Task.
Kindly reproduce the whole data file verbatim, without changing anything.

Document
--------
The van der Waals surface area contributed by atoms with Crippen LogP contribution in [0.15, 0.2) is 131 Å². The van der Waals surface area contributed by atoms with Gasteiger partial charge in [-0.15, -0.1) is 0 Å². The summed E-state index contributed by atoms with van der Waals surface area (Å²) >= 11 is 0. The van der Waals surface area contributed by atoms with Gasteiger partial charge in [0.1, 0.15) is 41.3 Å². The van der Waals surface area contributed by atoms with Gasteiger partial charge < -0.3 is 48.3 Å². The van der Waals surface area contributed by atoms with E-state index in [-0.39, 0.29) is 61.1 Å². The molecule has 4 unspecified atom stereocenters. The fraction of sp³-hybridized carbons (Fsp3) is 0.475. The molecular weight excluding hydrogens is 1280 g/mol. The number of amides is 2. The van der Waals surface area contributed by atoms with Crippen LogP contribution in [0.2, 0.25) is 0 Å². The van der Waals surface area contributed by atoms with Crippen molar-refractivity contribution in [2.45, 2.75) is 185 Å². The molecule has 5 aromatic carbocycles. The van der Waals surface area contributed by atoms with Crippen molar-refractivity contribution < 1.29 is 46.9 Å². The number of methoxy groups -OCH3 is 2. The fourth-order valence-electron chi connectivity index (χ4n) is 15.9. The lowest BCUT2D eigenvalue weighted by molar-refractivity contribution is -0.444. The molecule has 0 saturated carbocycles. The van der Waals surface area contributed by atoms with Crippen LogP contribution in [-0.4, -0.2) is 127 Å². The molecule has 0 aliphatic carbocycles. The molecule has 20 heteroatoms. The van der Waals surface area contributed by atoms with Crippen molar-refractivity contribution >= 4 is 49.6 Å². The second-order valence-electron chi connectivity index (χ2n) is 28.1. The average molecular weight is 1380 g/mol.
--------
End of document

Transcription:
The van der Waals surface area contributed by atoms with Crippen LogP contribution in [0.15, 0.2) is 131 Å². The van der Waals surface area contributed by atoms with Gasteiger partial charge in [-0.15, -0.1) is 0 Å². The summed E-state index contributed by atoms with van der Waals surface area (Å²) >= 11 is 0. The van der Waals surface area contributed by atoms with Gasteiger partial charge in [0.1, 0.15) is 41.3 Å². The van der Waals surface area contributed by atoms with Gasteiger partial charge < -0.3 is 48.3 Å². The van der Waals surface area contributed by atoms with E-state index in [-0.39, 0.29) is 61.1 Å². The molecule has 4 unspecified atom stereocenters. The fraction of sp³-hybridized carbons (Fsp3) is 0.475. The molecular weight excluding hydrogens is 1280 g/mol. The number of amides is 2. The van der Waals surface area contributed by atoms with Crippen LogP contribution in [0.2, 0.25) is 0 Å². The van der Waals surface area contributed by atoms with Crippen molar-refractivity contribution in [2.45, 2.75) is 185 Å². The molecule has 5 aromatic carbocycles. The van der Waals surface area contributed by atoms with Crippen molar-refractivity contribution < 1.29 is 46.9 Å². The number of methoxy groups -OCH3 is 2. The fourth-order valence-electron chi connectivity index (χ4n) is 15.9. The lowest BCUT2D eigenvalue weighted by molar-refractivity contribution is -0.444. The molecule has 0 saturated carbocycles. The van der Waals surface area contributed by atoms with Crippen LogP contribution in [-0.4, -0.2) is 127 Å². The molecule has 0 aliphatic carbocycles. The molecule has 20 heteroatoms. The van der Waals surface area contributed by atoms with Crippen molar-refractivity contribution >= 4 is 49.6 Å². The second-order valence-electron chi connectivity index (χ2n) is 28.1. The average molecular weight is 1380 g/mol.